Salina Blues Population Survey 2013Apr 15th, 2013 | By DirectorFred | Category: Featured article
Our triennial survey of the restored Blue Iguana population in the Salina Reserve is just wrapping up. All through March, our team of eight walked every segment of trail in our survey zones, twice a day for eighteen active survey days, logging every iguana detected using a distance sampling protocol.
That all added up to 441 iguana detection events, and a huge mound of data now organized in an impressive spreadsheet and about to undergo preliminary analysis. We are just clarifying the last few mysteries out there in the Salina, and should be calling the job done within the next day or two.
Some iguanas were easier to see than others – the trickiest ones ran from us before we even saw them. Others stayed motionless and blended into the rocks…
Sometimes all we could see was a little blue head…
But the dominant males, like BRB here who rules the northern “Zone A” just treated us like we weren’t even there.
What a team we had!
Team 1: Fred Burton, Phil So
Team 2: Doug Bell, Leslie Latt
Team 3: Laura Casolino, Craig Stine
Tagging and retreats mapping Team: Stacy Whitaker, Charles Lee
Our first impressions from the results are mostly good – the population looks to be holding steady since we last did this survey in 2010. Some iguanas have emigrated, some have immigrated, and some of the ones we released between surveys have stayed in the core areas.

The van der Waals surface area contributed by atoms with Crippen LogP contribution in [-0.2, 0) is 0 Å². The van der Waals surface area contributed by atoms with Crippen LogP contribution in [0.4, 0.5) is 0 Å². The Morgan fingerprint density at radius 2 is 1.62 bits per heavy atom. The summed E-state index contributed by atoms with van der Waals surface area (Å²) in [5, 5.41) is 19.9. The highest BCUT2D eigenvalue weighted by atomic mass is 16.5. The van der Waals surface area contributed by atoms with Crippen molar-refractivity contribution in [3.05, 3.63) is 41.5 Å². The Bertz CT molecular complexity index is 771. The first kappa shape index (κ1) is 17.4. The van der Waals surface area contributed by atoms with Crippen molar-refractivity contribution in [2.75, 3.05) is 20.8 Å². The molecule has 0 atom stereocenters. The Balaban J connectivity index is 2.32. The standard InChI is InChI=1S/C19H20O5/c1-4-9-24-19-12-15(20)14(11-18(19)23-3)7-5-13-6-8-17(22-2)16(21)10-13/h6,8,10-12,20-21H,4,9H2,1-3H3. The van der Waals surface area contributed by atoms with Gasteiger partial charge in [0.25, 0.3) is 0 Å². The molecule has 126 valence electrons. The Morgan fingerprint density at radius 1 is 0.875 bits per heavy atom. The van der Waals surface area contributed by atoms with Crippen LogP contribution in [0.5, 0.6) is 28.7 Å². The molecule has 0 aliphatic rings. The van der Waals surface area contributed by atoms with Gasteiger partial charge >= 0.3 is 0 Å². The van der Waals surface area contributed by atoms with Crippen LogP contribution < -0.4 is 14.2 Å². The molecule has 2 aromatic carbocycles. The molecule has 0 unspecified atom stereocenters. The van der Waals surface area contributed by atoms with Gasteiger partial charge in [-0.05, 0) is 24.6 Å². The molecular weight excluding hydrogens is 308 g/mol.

We were happy to see not a single invasive Green Iguana out there – hopefully the environment is just too harsh for them to colonize. We were less happy to see quite a few rats – these seem to be going through a boom cycle island wide, and we know they sometimes gnaw off the ends of the iguanas tails.
We were a bit disappointed not to see wild born Blues hatchlings, yearlings or two-year olds, among the iguanas we saw. We do know the population is breeding, but it seems that the numbers of hatchlings emerging each year may be too few to surmount the natural pressure of snake predation, and the diluting effect of hatchling migration. As the released females keep growing, they will lay more and more eggs each year, so maybe next time in 2016, we will start to see the hoped-for evidence of recruitment!
(Iguana photos all by Douglas Bell)